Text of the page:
Stow on the Wold Town Defences
Has been described as a Questionable Urban Defence
There are cropmark/slight earthwork remains
|Name||Stow on the Wold Town Defences
|Alternative Names||Maethelgeres Byrig
|Civil Parish||Stow on the Wold
Bond lists this as town with no remains of possible defences of Iron Age and Medieval date, possibly of stone.
Excavation of a ditch, thought to be prehistoric, at Parson's Corner. At the time of excavation, it was considered that this may be part of a hypothetical burh, for which no further evidence has been forthcoming. (PastScape 1152631)
A prehistoric fortification situated on top of a hill in the Cotswolds, immediately to the north east of the modern town of Stow-on-the-Wold. The north eastern section of the enclosure is visible as an earthwork bank, about 20 metres wide and 2 metres high, which runs between Well Lane and Shepherd's Way. Excavations by O'Neil in 1972 first revealed evidence for the enclosure with the discovery of an undated ditch. Work by Parry between 1991 and 1992 revealed two further ditches, of defensive proportions, one of which was shown by radiocarbon dating to have been dug during the mid-Bronze Age. The undated ditch discovered by Parry, and that revealed in 1972 by O'Neil share morphological similarities, and it has been suggested that they may be different stretches of the same feature. (PastScape 330170)
The extant part of the defences of the prehistoric enclosure known as Stow Camp survives well, despite some modern development in the area. The monument contains remains of Bronze and Iron Age date relating to the construction and maintenance of the defences as well as to settlement and other activities within the enclosure. It is notable that several large Middle and Late Bronze Age enclosures have been found on sites later used for Iron Age hillforts, and in many cases the Iron Age defensive circuit partly corresponds with the line of the Bronze Age enclosure, as is the case at Stow. The monument will therefore contain evidence relating to the continuity of occupation at the site, providing an insight into changing patterns of settlement, building and manufacturing techniques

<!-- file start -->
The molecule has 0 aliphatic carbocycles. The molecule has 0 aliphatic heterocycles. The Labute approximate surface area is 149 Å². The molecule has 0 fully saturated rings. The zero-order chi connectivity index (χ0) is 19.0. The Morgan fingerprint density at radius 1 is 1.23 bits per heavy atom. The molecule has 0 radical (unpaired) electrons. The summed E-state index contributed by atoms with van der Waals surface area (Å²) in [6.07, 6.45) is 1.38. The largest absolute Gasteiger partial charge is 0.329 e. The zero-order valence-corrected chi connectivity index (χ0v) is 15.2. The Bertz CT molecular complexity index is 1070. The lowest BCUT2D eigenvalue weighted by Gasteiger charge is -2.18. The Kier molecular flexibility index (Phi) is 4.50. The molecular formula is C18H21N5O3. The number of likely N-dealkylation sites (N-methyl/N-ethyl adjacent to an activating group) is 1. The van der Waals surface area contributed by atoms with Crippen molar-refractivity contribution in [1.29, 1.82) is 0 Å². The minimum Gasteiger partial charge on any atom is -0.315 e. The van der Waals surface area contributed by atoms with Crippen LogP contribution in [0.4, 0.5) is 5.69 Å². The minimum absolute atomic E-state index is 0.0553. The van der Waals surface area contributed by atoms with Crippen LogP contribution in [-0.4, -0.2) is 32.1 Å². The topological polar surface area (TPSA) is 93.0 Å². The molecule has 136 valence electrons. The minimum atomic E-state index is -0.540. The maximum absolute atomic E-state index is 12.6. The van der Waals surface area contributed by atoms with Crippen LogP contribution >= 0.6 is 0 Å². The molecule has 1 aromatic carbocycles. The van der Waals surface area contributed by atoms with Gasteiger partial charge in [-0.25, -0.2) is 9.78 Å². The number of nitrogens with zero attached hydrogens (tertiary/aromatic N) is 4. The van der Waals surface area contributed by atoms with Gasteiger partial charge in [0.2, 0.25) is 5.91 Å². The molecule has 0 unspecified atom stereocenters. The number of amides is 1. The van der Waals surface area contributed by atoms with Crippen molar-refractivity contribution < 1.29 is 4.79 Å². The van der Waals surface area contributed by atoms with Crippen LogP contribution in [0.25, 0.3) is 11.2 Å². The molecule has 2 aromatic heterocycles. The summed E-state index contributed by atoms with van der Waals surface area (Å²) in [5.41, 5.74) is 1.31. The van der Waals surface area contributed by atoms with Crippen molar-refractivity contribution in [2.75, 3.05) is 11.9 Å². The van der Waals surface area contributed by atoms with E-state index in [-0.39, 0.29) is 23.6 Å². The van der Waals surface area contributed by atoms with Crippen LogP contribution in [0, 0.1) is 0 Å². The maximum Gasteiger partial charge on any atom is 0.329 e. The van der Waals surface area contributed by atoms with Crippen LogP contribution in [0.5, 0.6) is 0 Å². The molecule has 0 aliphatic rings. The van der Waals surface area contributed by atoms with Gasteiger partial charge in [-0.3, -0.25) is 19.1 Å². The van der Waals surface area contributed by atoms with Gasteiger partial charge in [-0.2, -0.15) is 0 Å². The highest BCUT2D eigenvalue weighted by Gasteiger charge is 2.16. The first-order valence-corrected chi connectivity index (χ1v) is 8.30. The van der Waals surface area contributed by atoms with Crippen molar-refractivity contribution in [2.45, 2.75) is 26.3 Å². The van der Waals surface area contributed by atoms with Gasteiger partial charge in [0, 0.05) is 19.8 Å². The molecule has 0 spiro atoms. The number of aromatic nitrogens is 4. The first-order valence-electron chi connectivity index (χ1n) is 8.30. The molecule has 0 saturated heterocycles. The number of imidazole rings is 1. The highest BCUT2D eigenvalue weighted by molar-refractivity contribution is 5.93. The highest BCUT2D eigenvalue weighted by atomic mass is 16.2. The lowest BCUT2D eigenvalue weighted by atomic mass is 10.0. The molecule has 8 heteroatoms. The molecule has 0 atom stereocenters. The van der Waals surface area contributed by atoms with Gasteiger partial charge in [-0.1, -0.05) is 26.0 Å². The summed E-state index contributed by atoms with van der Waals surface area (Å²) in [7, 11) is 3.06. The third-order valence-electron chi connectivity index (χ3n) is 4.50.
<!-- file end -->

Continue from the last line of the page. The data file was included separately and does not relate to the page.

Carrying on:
The likelihood that the Bronze Age enclosure is similar to that at Ram's Hill in Oxfordshire, of which few examples are known, increases the potential of the site to provide information about Bronze Age defensive constructions and settlement. The continuity of settlement in the area of the camp from the Bronze Age through to the present day is unusual and adds to its value to the local community. Below ground remains will include evidence for the defences, especially the ditches, structures and materials relating directly to the occupation and use of the site. Organic remains in the form of charred grains and seeds will also survive, giving an insight into the diet of the inhabitants as well as the local environment at the time the monument was constructed.
The monument includes the known surviving extent of a prehistoric fortification situated on the top of a hill in the Cotswolds, immediately to the north east of the modern town of Stow-on-the-Wold. The north eastern section of the enclosure is visible as an earthwork bank, about 20m wide and 2m high, which runs between Well Lane and Shepherd's Way. The topography of the site and the curved shape of the property boundaries to the south east of this earthwork suggest that it is part of an oval enclosure which formerly covered an area of about 12ha, running to the east of Kiln Garden and Ashton House, before swinging to the west and north along the line of Park Street and Digbeth Street, through Market Square and returning east to Parson's Corner. The existence of a prehistoric enclosure at Stow has been postulated since the mid-19th century, based on the Saxon place name 'Maethelgeres Byrig' recorded in a charter of AD 714. Excavations by O'Neil in 1972 first revealed evidence for the enclosure with the discovery of an undated ditch. Work by Parry between 1991 and 1992 revealed two further ditches, of defensive proportions, one of which was shown by radiocarbon dating to have been dug during the mid-Bronze Age. (Scheduling Report)
This site is a scheduled monument protected by law
Historic England (PastScape) Defra or Monument number(s)
County Historic Environment Record
|OS Map Grid Reference||SP194259